So you've got the gear; now you have to learn how to properly belay. In fact, climbers have to be belay-certified before hitting the wall on their own, so taking a class is essential. “Belaying is really about getting into the groove and learning the muscle memory,” says Sarah Laine, an instruction assistant at Brooklyn Boulders. Translation: Reading up on belaying isn’t going to be a huge help. But here are the basics you'll learn in an intro class:
- Tie a figure-eight and fisherman's knot to secure the lead rope to the belayer's harness.
- Keep your right hand (or left hand, if you're a lefty) in break position (sometimes called home base) below the belay device—and don't let go!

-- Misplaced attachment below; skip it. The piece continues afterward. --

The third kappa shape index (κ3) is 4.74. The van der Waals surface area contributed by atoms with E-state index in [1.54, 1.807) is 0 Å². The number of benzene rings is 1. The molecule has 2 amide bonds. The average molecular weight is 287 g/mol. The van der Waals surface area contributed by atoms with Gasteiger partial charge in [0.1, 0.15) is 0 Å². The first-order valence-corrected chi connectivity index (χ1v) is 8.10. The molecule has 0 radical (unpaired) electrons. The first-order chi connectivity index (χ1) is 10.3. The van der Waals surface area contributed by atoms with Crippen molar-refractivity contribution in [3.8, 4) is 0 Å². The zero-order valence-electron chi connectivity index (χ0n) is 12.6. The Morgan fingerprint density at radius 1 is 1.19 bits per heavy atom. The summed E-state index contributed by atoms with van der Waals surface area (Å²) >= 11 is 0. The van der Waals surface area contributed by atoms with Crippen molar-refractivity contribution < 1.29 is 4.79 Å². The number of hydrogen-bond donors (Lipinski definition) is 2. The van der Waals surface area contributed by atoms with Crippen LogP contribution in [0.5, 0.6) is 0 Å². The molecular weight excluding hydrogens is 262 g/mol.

- As the climber ascends the wall, they create slack, so the belayer has to pull it through to catch them. Pull slack from the climber’s side by pulling down with your left hand at the same time you pull slack up with your right hand, then come back to break position. (Think: Up, down, pinch, slide.)
- Never let go of the rope with your right hand. Your left hand is just an assist—you really want to pull more with the right.
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